Family: Chimaeridae, Chimaeras view all from this family
Description The spotted ratfish, Hydrolagus colliei, is a chimaera found in the north-eastern Pacific Ocean. Often seen by divers at night in the Pacific Northwest, this harmless shark relative gets its characteristic name from a pointed rat-like tail. The ratfish lays leathery egg cases on the bottom of muddy or sandy areas which are often mistaken by divers as something inanimate. While mainly a deep-water species, it occurs at shallower depths in the northern part of its range. The generic name, Hydrolagus, comes from the Greek words "hydro", meaning water, and "lagus", meaning hare, and the specific name honors Alexander Collie, who was a ship surgeon and early naturalist. The ratfish is not typically eaten by humans and is not commercially caught.
The spotted ratfish has a very distinct appearance compared to unrelated fish species. The female is up to 38 inches (97 cm) long, much bigger than the male. These fish have a smooth and scaless skin that is a silvery-bronze color, often with sparkling shades of gold, blue, and green. The speckled white spots along their back contribute to their name. Dark edges outline both the caudal and dorsal fins, whereas, the pectoral fins have a transparent outline. The ratfish's pectoral fins are large and triangular, and extend straight out from the sides of their bodies like airplane wings. They have a venomous spine located at the leading edge of their dorsal fin. The tail of the ratfish constitutes almost half of their overall length and closely resembles a pointed rat-like tail. The body of this fish is supported by cartilage rather than bone. It has a duckbill shaped snout and a rabbit-like face. The mouth is small and contains forward directed, incisor-shaped teeth, that act as plate-like grinding teeth. One of their most mesmerizing features is their large emerald green eyes which are able to reflect light, similar to eyes of a cat.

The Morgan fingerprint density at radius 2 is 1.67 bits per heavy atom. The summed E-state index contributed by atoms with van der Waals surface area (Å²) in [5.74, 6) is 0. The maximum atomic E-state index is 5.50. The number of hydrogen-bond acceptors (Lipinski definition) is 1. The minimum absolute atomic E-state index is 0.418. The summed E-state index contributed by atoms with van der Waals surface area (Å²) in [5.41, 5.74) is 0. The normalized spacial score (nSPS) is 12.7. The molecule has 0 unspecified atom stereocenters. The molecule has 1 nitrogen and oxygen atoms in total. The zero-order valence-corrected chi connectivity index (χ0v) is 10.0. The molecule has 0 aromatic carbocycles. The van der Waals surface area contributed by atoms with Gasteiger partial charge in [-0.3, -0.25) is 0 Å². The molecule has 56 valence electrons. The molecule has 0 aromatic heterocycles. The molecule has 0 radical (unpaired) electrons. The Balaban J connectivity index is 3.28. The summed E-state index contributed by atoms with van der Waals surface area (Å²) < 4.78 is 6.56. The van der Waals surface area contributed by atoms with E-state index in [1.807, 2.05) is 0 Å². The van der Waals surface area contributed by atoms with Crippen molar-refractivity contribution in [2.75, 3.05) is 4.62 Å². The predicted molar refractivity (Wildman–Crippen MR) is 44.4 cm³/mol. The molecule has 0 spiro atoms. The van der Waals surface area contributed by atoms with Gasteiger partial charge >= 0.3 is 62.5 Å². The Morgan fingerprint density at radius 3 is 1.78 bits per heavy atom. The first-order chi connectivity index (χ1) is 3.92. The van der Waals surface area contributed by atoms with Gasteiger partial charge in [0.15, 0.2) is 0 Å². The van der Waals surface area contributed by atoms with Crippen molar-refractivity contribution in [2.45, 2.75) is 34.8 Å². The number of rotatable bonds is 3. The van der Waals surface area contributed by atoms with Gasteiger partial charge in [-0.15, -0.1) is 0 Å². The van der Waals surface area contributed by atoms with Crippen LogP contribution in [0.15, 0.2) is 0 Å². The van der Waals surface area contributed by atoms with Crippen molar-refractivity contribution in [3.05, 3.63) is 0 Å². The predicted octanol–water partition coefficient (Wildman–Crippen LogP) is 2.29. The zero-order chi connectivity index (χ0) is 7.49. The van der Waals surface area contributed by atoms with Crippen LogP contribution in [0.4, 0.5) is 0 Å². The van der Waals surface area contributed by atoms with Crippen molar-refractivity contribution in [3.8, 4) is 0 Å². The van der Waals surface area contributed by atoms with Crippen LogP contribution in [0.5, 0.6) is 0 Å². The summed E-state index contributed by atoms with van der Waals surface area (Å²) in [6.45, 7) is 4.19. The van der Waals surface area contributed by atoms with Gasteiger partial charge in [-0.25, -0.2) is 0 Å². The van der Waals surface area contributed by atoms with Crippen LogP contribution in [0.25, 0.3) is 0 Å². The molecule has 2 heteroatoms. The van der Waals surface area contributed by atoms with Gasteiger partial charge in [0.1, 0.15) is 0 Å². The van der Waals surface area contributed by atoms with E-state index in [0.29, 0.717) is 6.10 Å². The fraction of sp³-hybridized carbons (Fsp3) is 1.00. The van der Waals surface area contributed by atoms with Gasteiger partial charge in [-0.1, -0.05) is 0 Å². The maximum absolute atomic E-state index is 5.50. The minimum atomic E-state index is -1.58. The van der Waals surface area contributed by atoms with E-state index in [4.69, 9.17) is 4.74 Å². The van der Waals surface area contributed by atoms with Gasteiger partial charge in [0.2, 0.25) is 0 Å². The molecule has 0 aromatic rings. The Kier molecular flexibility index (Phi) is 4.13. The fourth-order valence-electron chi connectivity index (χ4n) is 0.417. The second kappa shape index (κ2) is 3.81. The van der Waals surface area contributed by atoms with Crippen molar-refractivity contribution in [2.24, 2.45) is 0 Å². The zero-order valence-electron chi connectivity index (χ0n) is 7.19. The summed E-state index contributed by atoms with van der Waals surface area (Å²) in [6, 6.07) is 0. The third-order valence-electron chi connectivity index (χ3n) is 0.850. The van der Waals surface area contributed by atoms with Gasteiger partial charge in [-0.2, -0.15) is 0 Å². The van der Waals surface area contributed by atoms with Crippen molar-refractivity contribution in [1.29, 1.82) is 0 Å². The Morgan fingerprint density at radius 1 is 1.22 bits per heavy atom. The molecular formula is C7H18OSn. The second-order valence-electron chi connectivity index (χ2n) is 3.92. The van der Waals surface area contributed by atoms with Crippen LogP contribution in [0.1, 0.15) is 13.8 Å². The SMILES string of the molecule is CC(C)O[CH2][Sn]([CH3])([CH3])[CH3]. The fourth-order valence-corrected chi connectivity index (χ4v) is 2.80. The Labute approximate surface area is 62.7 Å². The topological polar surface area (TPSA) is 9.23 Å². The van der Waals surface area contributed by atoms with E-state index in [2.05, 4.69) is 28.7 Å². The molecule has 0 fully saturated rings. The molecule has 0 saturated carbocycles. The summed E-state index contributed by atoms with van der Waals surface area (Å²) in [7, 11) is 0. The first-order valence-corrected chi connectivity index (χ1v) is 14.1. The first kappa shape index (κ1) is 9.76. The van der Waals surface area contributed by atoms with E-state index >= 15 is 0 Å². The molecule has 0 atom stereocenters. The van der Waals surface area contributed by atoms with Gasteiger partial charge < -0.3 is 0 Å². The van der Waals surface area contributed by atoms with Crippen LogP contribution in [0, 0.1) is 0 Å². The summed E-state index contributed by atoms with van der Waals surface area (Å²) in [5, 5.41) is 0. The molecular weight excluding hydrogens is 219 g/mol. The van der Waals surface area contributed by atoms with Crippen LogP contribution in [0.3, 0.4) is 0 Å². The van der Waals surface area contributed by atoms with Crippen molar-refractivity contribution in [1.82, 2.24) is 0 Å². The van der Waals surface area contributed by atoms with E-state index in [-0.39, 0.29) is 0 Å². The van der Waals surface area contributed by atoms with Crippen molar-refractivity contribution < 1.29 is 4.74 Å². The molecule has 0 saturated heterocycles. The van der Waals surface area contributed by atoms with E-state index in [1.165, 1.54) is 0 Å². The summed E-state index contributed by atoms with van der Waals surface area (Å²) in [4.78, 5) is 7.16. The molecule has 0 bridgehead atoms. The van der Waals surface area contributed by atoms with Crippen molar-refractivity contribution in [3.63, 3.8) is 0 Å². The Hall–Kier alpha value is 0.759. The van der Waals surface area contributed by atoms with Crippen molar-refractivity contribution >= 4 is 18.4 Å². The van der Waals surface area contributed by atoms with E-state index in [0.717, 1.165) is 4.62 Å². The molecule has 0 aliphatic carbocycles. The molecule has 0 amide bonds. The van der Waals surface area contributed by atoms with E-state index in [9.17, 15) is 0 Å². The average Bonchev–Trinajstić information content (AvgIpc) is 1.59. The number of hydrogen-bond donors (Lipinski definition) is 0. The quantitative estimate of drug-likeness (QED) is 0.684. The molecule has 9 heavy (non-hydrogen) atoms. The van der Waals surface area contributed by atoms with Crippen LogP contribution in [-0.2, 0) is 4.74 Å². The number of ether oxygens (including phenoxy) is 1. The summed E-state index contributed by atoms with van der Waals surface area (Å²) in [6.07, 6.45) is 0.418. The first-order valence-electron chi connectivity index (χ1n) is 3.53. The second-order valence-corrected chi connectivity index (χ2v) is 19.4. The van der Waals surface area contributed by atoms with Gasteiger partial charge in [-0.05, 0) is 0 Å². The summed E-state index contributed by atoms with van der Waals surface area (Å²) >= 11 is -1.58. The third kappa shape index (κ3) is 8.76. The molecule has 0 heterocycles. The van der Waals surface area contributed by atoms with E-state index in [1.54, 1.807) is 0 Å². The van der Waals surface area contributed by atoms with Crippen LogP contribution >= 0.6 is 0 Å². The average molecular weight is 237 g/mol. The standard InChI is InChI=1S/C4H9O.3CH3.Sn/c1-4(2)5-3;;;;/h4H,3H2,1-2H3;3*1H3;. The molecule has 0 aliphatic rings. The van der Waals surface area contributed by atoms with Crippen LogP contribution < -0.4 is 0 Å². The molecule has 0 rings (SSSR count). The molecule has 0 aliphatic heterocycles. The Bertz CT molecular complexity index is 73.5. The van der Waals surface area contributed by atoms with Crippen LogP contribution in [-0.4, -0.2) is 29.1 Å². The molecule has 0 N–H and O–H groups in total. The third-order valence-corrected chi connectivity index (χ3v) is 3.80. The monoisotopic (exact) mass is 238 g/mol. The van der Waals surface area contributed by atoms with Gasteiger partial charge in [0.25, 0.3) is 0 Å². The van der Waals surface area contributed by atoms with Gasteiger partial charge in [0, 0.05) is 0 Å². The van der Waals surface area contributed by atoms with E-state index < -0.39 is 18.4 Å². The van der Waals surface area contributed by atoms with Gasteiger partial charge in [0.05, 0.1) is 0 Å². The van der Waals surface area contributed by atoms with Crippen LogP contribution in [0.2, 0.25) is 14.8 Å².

Dimensions Up to 3'2" (96 cm).
Warning Care should be taken in handling Ratfish, as the venomous spines can cause painful wounds, and the clasping organs, on the underside, are quite sharp.
Habitat Open ocean, Ocean or bay shallows.
Range California, Northwest, Western Canada, Alaska.